Other Hands is a play about love and repetitive strain injury, but not necessarily in that order. Steve is a bit of a loser, a would-be freelance IT guy who in fact spends most of his time playing video games. His partner Hayley is a successful business consultant. Unsurprisingly, their relationship is strained, and both toy with other options. Laura Wade takes this fairly conventional premise and makes it interesting by introducing repetitive strain injury as an elaborate metaphor for her characters’ feelings of self-estrangement and frustration.
Steve’s video game-induced injury at first merely highlights his general uselessness, but it also makes him emotionally exposed to Lydia, a customer we meet in the opening scene, whose own neediness makes her far more patient with Steve than his wife is, and who eventually becomes an unofficial nurse to both of them. Hayley’s matching handicap seems to develop in sympathy with Steve, but it clearly expresses frustrations of her own, ultimately undermining her relationship with Greg, a manager at the firm she is working with.
The two main characters’ eventual inability to use their hands is full of theatrical potential. In one scene when Hayley is flirting with Greg, he tries to take her hand but she shrinks from him, complaining that it hurts. ‘Imagine I’m holding your hand,’ he says, and the two begin an increasingly racy imaginary encounter. If this is supposed to be erotic, Wade doesn’t quite pull it off (‘I want to put my tongue through the holes between the buttons on your shirt’?), but it is certainly funny, especially as they struggle to agree on the appropriate vocabulary, subtly picking up on an earlier preoccupation with the predations of American English.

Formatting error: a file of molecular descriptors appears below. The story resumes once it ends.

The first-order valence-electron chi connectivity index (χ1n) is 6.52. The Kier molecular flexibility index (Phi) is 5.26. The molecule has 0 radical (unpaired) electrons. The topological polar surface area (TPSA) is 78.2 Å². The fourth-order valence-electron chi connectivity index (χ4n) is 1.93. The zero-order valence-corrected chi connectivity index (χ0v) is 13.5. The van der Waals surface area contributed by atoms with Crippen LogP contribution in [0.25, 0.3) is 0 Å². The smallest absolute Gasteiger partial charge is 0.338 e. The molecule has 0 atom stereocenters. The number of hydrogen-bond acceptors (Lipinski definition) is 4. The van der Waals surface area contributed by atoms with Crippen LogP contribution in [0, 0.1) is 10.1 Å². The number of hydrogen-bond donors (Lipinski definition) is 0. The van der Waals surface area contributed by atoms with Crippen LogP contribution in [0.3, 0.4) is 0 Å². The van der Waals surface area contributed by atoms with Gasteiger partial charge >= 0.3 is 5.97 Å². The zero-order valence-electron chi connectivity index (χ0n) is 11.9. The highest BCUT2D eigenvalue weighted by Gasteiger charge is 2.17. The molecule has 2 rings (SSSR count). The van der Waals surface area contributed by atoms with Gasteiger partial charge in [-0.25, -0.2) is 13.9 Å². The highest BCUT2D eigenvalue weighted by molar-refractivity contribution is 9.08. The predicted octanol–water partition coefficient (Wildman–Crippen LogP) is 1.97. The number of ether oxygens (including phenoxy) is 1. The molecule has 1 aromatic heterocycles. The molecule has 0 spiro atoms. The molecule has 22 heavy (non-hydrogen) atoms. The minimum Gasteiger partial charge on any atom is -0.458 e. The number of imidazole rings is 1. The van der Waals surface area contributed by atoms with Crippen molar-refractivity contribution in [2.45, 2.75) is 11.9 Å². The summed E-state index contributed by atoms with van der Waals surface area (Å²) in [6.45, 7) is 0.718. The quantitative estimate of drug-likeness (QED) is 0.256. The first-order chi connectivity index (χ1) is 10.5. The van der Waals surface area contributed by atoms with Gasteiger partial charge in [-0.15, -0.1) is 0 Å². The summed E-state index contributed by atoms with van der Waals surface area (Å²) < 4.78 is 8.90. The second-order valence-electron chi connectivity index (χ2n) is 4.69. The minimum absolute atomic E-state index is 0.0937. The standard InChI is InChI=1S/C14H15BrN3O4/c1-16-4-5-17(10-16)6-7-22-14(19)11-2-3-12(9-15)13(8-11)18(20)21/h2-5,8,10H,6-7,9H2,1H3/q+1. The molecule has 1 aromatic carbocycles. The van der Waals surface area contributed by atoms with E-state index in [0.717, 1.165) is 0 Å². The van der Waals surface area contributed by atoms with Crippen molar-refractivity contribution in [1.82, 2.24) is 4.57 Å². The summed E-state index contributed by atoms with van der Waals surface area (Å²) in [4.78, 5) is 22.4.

But the more physical potential of the characters’ handicap is not explored as fully as it might have been. Steve’s comical efforts to dress himself go some way in this direction, and the littering of the flat with pizza boxes is a nice tangential touch, but for me the metaphor strains against the limits of televisual naturalism. Such a weird idea as characters literally handicapped by their emotional problems calls for a more slapstick approach.
Nonetheless, four strong performances from the cast make the play engaging as well as thought-provoking, allowing the audience to focus on the central drama while storing up thoughts on the many interesting subthemes to do with business, technology and friendship. Following previous plays including Young Emma and Colder Than Here, Laura Wade won last year’s Critics’ Circle Award for Most Promising Playwright. With Other Hands, she is still promising, but also delivering.
Till 11 March 2006